In Illustrator, to zoom in or out, all you have to do is press and hold down the Alt key, while scrolling up or down using the mouse wheel to get as close or as far as you want to be from the Artboard. You can achieve the same result by holding down the Control key and then pressing the + / - symbols, or by using the dedicated Zoom Tool (Z), which you can alternate by holding down the Alt modifier key.
Affinity Designer follows the same approach, only it uses the Control key instead of the Alt one, in combination with the mouse wheel or the + / - symbols to zoom in or out of the Artboard.
To me, this was a simple change to get used to once I’d spent a few minutes playing with the application.
When it comes to scrolling, which I’ll be honest I don’t use all that often, Illustrator allows you to vertically scroll through a document by holding down the Shift key and then using the mouse wheel. To go horizontally, all you have to do is press and hold the Control key while moving the scroll wheel.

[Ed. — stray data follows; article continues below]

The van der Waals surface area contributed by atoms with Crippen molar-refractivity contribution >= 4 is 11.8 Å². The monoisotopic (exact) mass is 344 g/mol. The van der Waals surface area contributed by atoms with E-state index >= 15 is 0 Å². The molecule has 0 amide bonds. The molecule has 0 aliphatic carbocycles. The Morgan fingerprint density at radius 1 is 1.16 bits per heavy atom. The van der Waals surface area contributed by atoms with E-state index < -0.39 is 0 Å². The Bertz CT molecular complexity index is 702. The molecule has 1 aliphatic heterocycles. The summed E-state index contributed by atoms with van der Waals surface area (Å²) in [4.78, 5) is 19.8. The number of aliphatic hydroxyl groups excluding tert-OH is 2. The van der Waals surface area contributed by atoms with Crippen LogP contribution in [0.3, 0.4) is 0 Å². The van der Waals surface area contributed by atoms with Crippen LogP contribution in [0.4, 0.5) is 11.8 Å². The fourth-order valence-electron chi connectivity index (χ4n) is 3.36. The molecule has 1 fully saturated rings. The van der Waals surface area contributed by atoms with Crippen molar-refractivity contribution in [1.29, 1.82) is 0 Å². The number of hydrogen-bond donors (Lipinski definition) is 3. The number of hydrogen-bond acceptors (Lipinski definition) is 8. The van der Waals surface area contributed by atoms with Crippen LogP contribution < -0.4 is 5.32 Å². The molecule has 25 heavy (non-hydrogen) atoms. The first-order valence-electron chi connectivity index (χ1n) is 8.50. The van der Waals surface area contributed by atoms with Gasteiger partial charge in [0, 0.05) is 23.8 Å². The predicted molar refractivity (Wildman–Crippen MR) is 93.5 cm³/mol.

In Affinity, you use the Shift key in combination with the mouse
wheel to scroll horizontally, and the Alt
key to go vertically. Now this isn’t a big change, but I thought it would be
good to mention, especially if you’re used to navigating this way.
When it comes to being able to navigate to a specific section of your Artboard, Illustrator gives you the option to do that using a dedicated Navigator panel.
If you rely heavily on this function, you’ll be happy to see it implemented using a very similar approach in Affinity Designer, where you can easily click on a specific section and the software will immediately move to that part of the Artboard, allowing you to zoom in or out using either the two dedicated buttons or the percentage slider.
Personally, I prefer using the Hand Tool (H) (View Tool (H) in Affinity Designer) which you can easily switch back and forward to by holding down the Spacebar, while clicking and dragging to move the Artboard around.
4. Basic Shape Creation and Selection
As soon as I'd gotten used to interacting with my Artboard, I went on to see how Affinity handles shape creation and selection, since that’s usually what you actually do in this type of graphics application. This is where things start to change a bit, but not so much as to make you go crazy.
4.1. Creating Geometric Shapes
When it comes to creating simple geometric shapes, Illustrator gives you five types of shape tools that you can use to start creating your artwork: the Rectangle Tool (M), a Rounded Rectangle Tool, an Ellipse Tool (L), a Polygon Tool, and the Star Tool.